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Released: 2009

“Material Girl” by Madonna can be seen as the sonic embodiment of 1980s consumer culture, marking a decisive shift away from the more political themes of earlier pop music. The song playfully subverts traditional gender dynamics by depicting a female protagonist who unabashedly prioritizes material wealth in her romantic relationships.

Let’s look at the verses first. Madonna sings about different boys expressing affection towards her. Their kisses, their hugs, their attempts at romance and slow dancing aren’t enough for her. The lines “If they don’t give me proper credit / I just walk away” implies that what she values most isn’t the emotional or physical connection but rather their ability to display materialistic affluence. Madonna’s lyrical indictment of men who do not “give me proper credit” brilliantly conflates romantic attention with monetary value, suggesting a clear linkage between financial solvency and male desirability.

Continuing with this theme, the chorus clearly communicates the protagonist’s self-identification as a “Material Girl”, living in a “Material World”. Madonna is using the term “material” in a dual sense here, both as someone focused on materials – that is, tangible economic wealth – and as a keen observer and participant in the “material world”, meaning the physical, real-world realities and structures that govern social interaction. She’s stating that the world she lives in is dominated by material wealth, consumer goods, and status symbols, and she’s playing by the rules of that world.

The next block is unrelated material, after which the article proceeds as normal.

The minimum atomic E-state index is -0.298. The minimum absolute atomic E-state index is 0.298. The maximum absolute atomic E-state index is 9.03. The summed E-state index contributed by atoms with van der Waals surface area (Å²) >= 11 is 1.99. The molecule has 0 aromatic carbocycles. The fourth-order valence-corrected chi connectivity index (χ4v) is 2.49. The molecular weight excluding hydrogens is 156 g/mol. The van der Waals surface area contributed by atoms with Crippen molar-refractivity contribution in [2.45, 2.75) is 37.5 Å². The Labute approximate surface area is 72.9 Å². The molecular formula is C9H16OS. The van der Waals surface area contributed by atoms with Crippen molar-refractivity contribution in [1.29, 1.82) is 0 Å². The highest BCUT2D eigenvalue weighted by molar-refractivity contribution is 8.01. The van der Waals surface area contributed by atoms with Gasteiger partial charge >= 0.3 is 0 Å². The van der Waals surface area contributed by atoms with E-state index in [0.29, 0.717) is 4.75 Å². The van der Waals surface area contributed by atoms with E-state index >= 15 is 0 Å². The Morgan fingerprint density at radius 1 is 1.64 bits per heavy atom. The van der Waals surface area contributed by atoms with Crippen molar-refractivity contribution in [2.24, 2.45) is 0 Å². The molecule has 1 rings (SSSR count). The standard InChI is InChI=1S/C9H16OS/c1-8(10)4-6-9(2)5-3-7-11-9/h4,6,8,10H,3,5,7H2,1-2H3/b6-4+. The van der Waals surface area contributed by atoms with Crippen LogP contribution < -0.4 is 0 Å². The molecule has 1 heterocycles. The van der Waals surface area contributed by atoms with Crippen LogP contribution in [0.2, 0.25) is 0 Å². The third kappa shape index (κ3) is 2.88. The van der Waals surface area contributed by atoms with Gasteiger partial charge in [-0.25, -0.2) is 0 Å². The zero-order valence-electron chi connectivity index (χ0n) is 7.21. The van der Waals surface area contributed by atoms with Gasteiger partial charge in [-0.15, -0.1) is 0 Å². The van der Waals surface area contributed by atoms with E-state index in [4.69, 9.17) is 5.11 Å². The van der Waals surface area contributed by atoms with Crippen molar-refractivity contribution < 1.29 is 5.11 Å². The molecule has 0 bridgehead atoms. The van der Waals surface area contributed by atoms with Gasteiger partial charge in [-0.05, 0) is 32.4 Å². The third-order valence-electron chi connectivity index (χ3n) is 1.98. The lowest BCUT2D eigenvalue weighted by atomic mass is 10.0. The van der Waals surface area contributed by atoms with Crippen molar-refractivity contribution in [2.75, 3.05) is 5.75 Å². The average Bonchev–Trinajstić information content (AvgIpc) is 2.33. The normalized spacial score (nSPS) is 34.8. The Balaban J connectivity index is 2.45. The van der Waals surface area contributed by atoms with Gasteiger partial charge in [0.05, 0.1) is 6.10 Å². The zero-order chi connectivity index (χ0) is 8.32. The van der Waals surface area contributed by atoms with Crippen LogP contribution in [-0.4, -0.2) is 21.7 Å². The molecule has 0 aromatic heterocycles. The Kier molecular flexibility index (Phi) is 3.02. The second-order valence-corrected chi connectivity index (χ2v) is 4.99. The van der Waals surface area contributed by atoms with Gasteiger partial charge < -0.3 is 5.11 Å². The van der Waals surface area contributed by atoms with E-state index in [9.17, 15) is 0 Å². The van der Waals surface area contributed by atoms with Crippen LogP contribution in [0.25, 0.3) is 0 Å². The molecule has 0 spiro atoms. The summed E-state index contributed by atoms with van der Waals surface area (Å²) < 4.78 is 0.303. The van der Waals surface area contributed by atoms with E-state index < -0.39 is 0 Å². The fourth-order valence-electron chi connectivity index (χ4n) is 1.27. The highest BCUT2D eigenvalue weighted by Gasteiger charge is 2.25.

As we move towards the end of the song, the lyrics “Experience has made me rich / And now they’re after me”, turns the tables and positions Madonna as a coveted prize. These lines suggest that her romantic experiences, perhaps measured in the material gifts she’s received, have given her a wealth and status that now make her highly desirable.

On a final note, “Material Girl”‘s reference to the material world echoes a Buddhist concept which distinguishes between the material and the spiritual realms of existence. Madonna, though, seems to revel in her very ‘material’ earthliness, making the song an ironic play on this spiritual philosophy.

Overall, “Material Girl” masterfully uses coquettish humor and a catchy pop sound to provide a biting commentary on the economic dynamics of romantic relationships and the broader consumer culture of the 1980s.

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